Pode-se então perguntar por que isso aconteceu. Pode-se abordar a pessoa, dizendo: “se você não acredita nesta evidência, em qual tipo de evidência você acreditaria?” ou “mostre-me suas evidências e vamos conversar”.
É algo que poderíamos fazer, mas vale a pena fazê-lo? É uma doutrina que não considero perigosa. Seria um problema se todos os governos do mundo pensassem que a Terra é plana, mas não vejo esse risco.
A versão contemporânea do terraplanismo surgiu há cerca de 15 anos. Acredito que os acadêmicos ainda não compreendem muito bem como aconteceu, nem por que aconteceu tão rápido.
Outra coisa que podemos fazer é não necessariamente persuadi-los de que estão equivocados, porque talvez eles não aceitem, mas tentar entender como esse movimento surgiu e se expandiu. Isso pode nos orientar sobre como enfrentar ameaças mais sérias.
BBC News Mundo – Ameaças mais sérias como os antivacinas…
Gordin – As vacinas foram inventadas no século 18, sempre houve pessoas que se opusessem a elas, em parte porque todas as vacinas apresentam risco, embora seja muito baixo.
Ao longo do tempo, a forma como se lidou com a questão foi a instituição de um sistema de seguro que basicamente diz o seguinte: você precisa receber a vacina, mas se você receber e tiver maus resultados, nós compensaremos você por esses danos.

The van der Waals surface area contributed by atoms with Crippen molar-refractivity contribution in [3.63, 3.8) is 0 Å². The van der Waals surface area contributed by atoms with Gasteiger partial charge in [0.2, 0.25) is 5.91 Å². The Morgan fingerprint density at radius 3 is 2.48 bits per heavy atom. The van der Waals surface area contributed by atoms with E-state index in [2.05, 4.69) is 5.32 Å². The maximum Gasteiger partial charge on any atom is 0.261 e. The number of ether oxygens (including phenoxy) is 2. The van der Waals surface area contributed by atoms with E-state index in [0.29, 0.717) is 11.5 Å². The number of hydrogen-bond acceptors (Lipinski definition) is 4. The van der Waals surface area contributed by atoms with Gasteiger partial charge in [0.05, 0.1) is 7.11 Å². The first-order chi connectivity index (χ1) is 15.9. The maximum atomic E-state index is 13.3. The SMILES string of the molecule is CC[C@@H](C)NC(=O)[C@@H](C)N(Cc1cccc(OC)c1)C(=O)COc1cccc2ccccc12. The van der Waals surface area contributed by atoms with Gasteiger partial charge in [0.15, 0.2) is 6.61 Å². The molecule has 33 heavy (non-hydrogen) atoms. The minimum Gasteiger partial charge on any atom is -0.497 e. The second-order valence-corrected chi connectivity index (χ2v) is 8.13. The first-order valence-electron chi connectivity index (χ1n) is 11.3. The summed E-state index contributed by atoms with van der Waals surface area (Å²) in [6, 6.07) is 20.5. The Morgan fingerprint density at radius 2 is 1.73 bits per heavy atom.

Tenho certeza de que isso ocorrerá com a vacina contra a covid, mas ainda não conhecemos todo o espectro, nem a seriedade dos danos que ela poderá causar. Mas os danos e a probabilidade de sua ocorrência parecem ser muito baixos.
Com relação aos antivacinas que acreditam, por exemplo, que a vacina contra a covid contém um chip, a única ação que pode ser tomada para o bem da saúde pública é torná-la obrigatória. Foi dessa forma que se conseguiu erradicar a pólio na maior parte do mundo, mesmo com a existência dos opositores à vacina.
BBC News Mundo – Mas torná-la obrigatória pode fazer com que alguém diga que a ciência está sendo usada com propósitos políticos ou ideológicos…
Gordin – Tenho certeza de que, se o Estado impuser uma vacina obrigatória, alguém dirá isso. Mas não se trata de ideologia. O Estado já obriga tantas coisas e já existem vacinas que são obrigatórias.
E o Estado faz todo tipo de afirmações científicas. Não é permitido o ensino do criacionismo nas escolas, por exemplo, nem a pesquisa de clonagem de seres humanos. Ou seja, o Estado já interveio muitas vezes em disputas científicas e procura fazer isso segundo o consenso científico.